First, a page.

Farmer and Farmers’ Associations in Developing Countries and their use of Modern Financial Instruments

This paper begins by noting that since the beginning of the 1990s, with the liberalisation of commodity trading and pricing in developing countries and countries with economies in transition, the burden of risks has been shifted from Governments to farmers. In most of these countries, farmers, previously largely insulated from the day-to-day vagaries of the world market, now bear most of the brunt of volatile and unpredictable prices. The paper also suggests that when farmers receive prices that are unstable and uncertain, they run price risks from the moment they decide to plant a crop, and every time that they buy and apply inputs such as fertilisers or pesticides, or use paid labour. Furthermore, farmers’ associations too may run price risks: if they advance their members credits which are to be reimbursed through future deliveries of crops, they run the risk that, at the moment that the crop is sold, prices have fallen to levels too low to enable loan reimbursement.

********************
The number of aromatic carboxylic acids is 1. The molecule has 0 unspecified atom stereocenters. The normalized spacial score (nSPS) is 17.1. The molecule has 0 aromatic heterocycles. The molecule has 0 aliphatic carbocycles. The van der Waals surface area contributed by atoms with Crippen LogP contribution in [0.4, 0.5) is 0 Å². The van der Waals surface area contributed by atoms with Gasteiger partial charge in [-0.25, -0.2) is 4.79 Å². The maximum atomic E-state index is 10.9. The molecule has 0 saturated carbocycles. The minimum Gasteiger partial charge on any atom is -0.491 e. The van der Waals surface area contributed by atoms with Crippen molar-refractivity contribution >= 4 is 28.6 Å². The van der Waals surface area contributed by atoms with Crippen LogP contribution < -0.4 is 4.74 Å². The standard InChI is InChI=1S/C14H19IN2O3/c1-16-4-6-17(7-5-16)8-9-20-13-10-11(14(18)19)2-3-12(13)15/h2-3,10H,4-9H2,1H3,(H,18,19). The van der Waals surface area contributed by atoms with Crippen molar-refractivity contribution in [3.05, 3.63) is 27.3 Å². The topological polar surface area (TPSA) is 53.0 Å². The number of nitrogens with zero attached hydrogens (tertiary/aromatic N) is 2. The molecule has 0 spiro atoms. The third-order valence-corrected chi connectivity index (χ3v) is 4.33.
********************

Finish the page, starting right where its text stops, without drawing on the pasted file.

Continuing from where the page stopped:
Following this, the paper argues that whilst risk management markets are not a panacea for farmers’ problems – they do not exist and are never likely to exist for all commodities, and can only give temporary reprieve from a secular fall of prices – they could, nevertheless, greatly help developing country farmers to improve their lives. In addition, the paper points out that transfer of price risk is not the only facility that financial mechanisms and techniques can offer to farmers. Financial techniques can also be used to reduce farmers’ counterparty risk – to shift the risk of lending from the farmer (a credit risk) to the crop (a performance risk).

This paper looks at the practical applications of “new” financial techniques for enabling farmers to manage price risk and facilitating their access to credit. The first chapter provides an overview of farmers’ attitude towards risk, and the possible role of farmers’ associations in helping farmers cope with price risk and in facilitating agricultural financing. The next chapter describes various applications of financial techniques for price risk management and agricultural finance. The final chapter focuses on possibilities for farmers’ associations to enhance their use of these techniques, including through the use of modern communication and information technologies.

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